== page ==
Azul Systems claims it can offer three times the computing performance of its previous networking models - with more due by mid-2007.
Azul's new models Vega 3210 and Vega 3220 are half the size and consume 20 per cent less energy than the previous top-end model, said the company. They are aimed at large companies with complex, compute-intensive Java-based applications whose workloads can be off-loaded onto Azul's heavily multi-core boxes. Typical workloads include SAP, Oracle, BEA, IBM WebSphere and JBoss.
They contain custom-designed processors, the Vega 3210 with two and the 3220 with four. However, the chips house multiple cores so the 3220 offers 192 cores and 48GB of memory, while consuming 1,000W of electricity. It also offers four gigabit Ethernet ports. The 3210 halves those numbers for an electricity consumption of 580W. Both systems contain redundant power supplies and fans, and the ability to automatically re-configure themselves in the event of component failure.
According to Azul, the chips offer up to 10 times the performance of the industry-standard x86 processors when running SPECjbb2005 benchmarks, because they're a design dedicated to the running of Java-based applications. The company also showed XMLMark 1.2 benchmark figures that it claimed demonstrated an 11.2 times speed advantage over Sun's Niagara processor and 8.3 times over the AMD Opteron.
It also claimed that a stack of three 3220 systems with 96GB of RAM offers an advantage of 396 per cent in power and cooling savings in one quarter of the space, compared to a stack of 36 Opteron 800-based systems which offers comparable computing power.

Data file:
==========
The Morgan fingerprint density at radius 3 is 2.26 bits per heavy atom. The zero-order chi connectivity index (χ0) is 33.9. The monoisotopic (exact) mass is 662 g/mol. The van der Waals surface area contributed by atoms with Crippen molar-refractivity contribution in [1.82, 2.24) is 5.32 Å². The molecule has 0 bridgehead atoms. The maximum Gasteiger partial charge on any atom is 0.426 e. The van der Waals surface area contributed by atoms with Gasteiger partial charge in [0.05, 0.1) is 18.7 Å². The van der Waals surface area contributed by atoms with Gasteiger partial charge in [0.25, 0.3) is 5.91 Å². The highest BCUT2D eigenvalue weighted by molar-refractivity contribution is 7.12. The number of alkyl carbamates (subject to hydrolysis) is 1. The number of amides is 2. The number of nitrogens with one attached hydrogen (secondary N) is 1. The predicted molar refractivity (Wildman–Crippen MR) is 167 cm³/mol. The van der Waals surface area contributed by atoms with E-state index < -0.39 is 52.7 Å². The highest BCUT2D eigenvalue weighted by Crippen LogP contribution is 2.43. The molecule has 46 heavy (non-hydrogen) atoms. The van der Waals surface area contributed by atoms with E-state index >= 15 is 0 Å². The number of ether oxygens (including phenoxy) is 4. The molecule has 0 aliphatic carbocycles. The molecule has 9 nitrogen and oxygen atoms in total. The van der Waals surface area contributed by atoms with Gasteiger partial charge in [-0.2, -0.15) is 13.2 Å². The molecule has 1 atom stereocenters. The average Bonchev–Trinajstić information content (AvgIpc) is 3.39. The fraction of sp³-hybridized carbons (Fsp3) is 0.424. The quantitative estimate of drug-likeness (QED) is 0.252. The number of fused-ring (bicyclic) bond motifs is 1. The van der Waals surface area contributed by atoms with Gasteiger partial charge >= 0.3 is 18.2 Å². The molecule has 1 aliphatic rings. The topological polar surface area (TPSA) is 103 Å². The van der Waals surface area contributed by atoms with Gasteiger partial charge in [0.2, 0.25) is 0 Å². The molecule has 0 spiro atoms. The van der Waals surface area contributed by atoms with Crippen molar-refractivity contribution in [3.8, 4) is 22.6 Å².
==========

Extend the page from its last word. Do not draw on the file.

"We're not asking customers to rip and replace," said marketing VP Ram Appalarju. "You just add the system into the network and run an Azul VM which takes the application and runs it on the appliance. All resource allocation is automatic."
Azul was keen to stress that it now has what it called real-world customer reference sites. They include Pegasus Solutions, BT OpenReach, True Credit, NBX, and a number of telcos and financial services companies. "There's no technology risk to customers with these kinds of reference sites," said Appalarju. He said that BT selected Azul's products after it tried to set up what he called the world's largest B2B gateway using standard technology "but it wouldn't scale and it was worried it would blow its SLAs," said Appalarju.
Financial services companies are buying them, said Azul, with the aim of acquiring mainframe-style performance at much lower cost. Prices start at under $50,000, said Appalarju. The forthcoming 2007 systems will house up to eight chips with a corresponding increase in cores and computing power - a maximum of 768 cores, said Azul.
On its ongoing legal spat with Sun, where Azul's founder and CEO Stephen DeWitt used to work, Azul said that the case will be settled in court. The company admitted that potential customers had raised the issue as one of concern, but all has subsequently signed up. "We have mitigated the risk," said a spokeswoman.